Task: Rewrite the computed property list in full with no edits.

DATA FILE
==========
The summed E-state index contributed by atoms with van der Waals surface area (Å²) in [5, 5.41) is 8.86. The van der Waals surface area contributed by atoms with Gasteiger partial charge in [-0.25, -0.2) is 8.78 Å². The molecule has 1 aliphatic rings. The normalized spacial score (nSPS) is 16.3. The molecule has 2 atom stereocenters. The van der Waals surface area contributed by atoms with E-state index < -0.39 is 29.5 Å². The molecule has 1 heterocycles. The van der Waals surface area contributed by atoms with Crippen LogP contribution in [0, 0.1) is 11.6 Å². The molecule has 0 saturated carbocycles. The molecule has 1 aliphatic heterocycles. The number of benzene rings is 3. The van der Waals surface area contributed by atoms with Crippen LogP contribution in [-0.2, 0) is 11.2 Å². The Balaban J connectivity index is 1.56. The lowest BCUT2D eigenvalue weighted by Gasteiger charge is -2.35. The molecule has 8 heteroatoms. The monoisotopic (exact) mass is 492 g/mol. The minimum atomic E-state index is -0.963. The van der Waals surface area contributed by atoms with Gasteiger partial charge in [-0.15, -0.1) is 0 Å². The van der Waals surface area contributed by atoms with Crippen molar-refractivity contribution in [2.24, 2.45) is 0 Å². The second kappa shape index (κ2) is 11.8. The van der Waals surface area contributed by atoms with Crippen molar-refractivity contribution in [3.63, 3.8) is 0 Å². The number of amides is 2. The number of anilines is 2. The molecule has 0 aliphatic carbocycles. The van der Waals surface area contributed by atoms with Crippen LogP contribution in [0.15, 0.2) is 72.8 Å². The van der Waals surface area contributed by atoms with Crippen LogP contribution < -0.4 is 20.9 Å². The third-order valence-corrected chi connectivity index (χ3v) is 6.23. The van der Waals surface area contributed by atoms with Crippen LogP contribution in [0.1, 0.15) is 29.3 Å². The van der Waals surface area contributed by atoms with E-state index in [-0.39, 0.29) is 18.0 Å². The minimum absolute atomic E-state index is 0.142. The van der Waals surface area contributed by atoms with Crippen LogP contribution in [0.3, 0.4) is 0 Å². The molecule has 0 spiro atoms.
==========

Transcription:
The summed E-state index contributed by atoms with van der Waals surface area (Å²) in [5, 5.41) is 8.86. The van der Waals surface area contributed by atoms with Gasteiger partial charge in [-0.25, -0.2) is 8.78 Å². The molecule has 1 aliphatic rings. The normalized spacial score (nSPS) is 16.3. The molecule has 2 atom stereocenters. The van der Waals surface area contributed by atoms with E-state index < -0.39 is 29.5 Å². The molecule has 1 heterocycles. The van der Waals surface area contributed by atoms with Crippen LogP contribution in [0, 0.1) is 11.6 Å². The molecule has 0 saturated carbocycles. The molecule has 1 aliphatic heterocycles. The number of benzene rings is 3. The van der Waals surface area contributed by atoms with Crippen LogP contribution in [-0.2, 0) is 11.2 Å². The Balaban J connectivity index is 1.56. The lowest BCUT2D eigenvalue weighted by Gasteiger charge is -2.35. The molecule has 8 heteroatoms. The monoisotopic (exact) mass is 492 g/mol. The minimum atomic E-state index is -0.963. The van der Waals surface area contributed by atoms with Gasteiger partial charge in [-0.15, -0.1) is 0 Å². The van der Waals surface area contributed by atoms with Crippen molar-refractivity contribution in [2.24, 2.45) is 0 Å². The second kappa shape index (κ2) is 11.8. The van der Waals surface area contributed by atoms with Crippen molar-refractivity contribution in [3.63, 3.8) is 0 Å². The number of amides is 2. The number of anilines is 2. The molecule has 0 aliphatic carbocycles. The van der Waals surface area contributed by atoms with Crippen LogP contribution in [0.15, 0.2) is 72.8 Å². The van der Waals surface area contributed by atoms with Crippen LogP contribution < -0.4 is 20.9 Å². The third-order valence-corrected chi connectivity index (χ3v) is 6.23. The van der Waals surface area contributed by atoms with Crippen LogP contribution in [0.1, 0.15) is 29.3 Å². The van der Waals surface area contributed by atoms with E-state index in [-0.39, 0.29) is 18.0 Å². The minimum absolute atomic E-state index is 0.142. The van der Waals surface area contributed by atoms with Crippen LogP contribution in [0.3, 0.4) is 0 Å². The molecule has 0 spiro atoms.